I stammered, trying and failing to pick one of the various implications to address. “I, um, Mal…”

She cut me off with a look, and then I remembered and recovered. “Naht. Well met.”

Naht nodded shyly.

“I’m sorry about my manners,” I added. “I had a long journey here.” A lame excuse, but better than nothing.

“That’s better!” chimed Mal. She seemed to sit up a little straighter. “Now, I know you have questions. Let’s hear them.”

I spilled over. Again. When someone tells me to talk, I have a bad habit of barreling forward. “Is Naht who I think he is? I mean, what I think he is.”

“Probably. What do you think?”

“He’s an Accursed.”

“Yes,” replied Mal. “But that can be kind of a vague word. What do you think?”

I had known it from the moment he had stepped out into the light, but my worried, weary, and racing mind had taken a while to find the words and my scattered knowledge on them. The Accursed are, emphatically, not demons. Demons are one type of what wizards call transcendent entities. Put simply, they are things from elsewhere. They transcend their normal mode of existence (which we conceptualize as a place: the Abyss) to arrive in ours. The Accursed, however, are very much from here. They are mortals who are born and die. But to human eyes, they look an awful lot like demons.

As a result, people tend to treat them like demons.

Why the Accursed bear demonic markings like they do (unusual skin tones, solid-colored eyes, horns, tails, bony chin and fore ridges) is a matter of some debate among the people interested in knowing the reason. What is mostly agreed on is that each Accursed is the direct descendant of a demon. Demons, being soulless, loveless, and bloodthirsty monsters that they are (their natural disposition in our world is something like that of a rabid dog, if the dog were on fire), seem like they shouldn’t be able to reproduce with humans. But legends and local tales abound of shapeshifting demons that seduce humans with otherworldly beauty and bear offspring that are left behind in the mortal world: the Accursed.

But the agreement ends there, and those who study arcana have famously acrimonious debates over the rest. How, exactly, is it that demons can reproduce with humans, even when shapeshifted? Do the Accursed possess souls like their human parents, or are they devoid of them, like demons? If they do possess souls, are they promised to the demon after death? Are the Accursed subject to the call of demonic evil? Are the human parents always male? Are they always female? Alternating, perhaps?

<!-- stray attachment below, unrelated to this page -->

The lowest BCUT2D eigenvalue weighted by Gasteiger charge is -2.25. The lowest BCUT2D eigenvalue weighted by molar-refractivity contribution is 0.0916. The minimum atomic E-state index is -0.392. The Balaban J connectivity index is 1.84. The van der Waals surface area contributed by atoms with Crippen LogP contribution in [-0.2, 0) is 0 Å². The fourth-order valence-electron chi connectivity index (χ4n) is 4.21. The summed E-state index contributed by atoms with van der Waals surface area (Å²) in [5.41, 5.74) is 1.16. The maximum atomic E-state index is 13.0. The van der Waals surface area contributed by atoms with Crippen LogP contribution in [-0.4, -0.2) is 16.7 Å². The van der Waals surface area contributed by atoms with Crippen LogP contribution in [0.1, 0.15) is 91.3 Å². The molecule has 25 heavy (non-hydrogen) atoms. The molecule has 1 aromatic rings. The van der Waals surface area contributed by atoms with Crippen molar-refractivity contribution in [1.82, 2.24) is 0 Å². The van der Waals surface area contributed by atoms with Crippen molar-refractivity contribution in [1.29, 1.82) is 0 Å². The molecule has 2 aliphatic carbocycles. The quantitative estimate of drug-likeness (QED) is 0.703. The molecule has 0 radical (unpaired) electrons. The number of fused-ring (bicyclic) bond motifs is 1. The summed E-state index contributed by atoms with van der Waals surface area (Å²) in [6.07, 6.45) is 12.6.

I had never had a horse in this race. In my work I would occasionally come across a missive or a book where some theologian would make a subtle snide comment about some court wizard’s pet theory on the matter, I would chuckle at their petty passions, and then I would move on.

But now I had to answer Mal’s question.

“I don’t, Mal. I don’t know. I’ve never… you know, met one before.”

Naht was glancing back and forth at the two of us. I met his eyes, kindly, I hoped, but he looked away. Mal leaned back onto her hands.

“I know.”

She wasn’t leading me anywhere with this conversation. She was letting me think it through. She wanted to know what was going on in my mind, rather than fill it in herself. Why?

“Mal,” I started. “I got your letter, but also… the Reeve suspects something. Henri sent me.”

Mal shifted uncertainly. “It was a matter of time. What do you intend to do?”

I sighed. “Mal, what is this all about? Can you tell me what’s going on?”

“No,” she said. “Not really. Not just yet. Howe, I mean to ask a huge favor of you. I don’t want to pressure you into it, and I don’t want to bring you along with me only for you to get cold feet in a few days because you agreed without thinking it through.”

I stroked my beard distractedly. “Come on, Mal. I’m not just a grown man. I’m an old man. You don’t need to protect me from myself.” For the first time in the conversation, I felt like I had a real point.

Mal smiled at that. “Sure. You’re right. I just have one question. If I asked you to trust Naht, would you?”

I blinked. “What? If you asked me to trust any random ten-year-old kid, would I?”

She laughed. It was warm and kind… and relieved. “Good enough.” Then her eyes narrowed. “Wait. was that a goat joke?”

“No! No no no. Wow, no, sorry, I’ll try not to…”

She couldn’t keep up the act, and her smile broke through. “Pfft. Don’t worry, Howe. He’s heard a lot worse.”

I scratched the back of my head. “Oh. Um. Yes.”

“So,” she began, sitting up. “How would you like to help Naht find a new body?”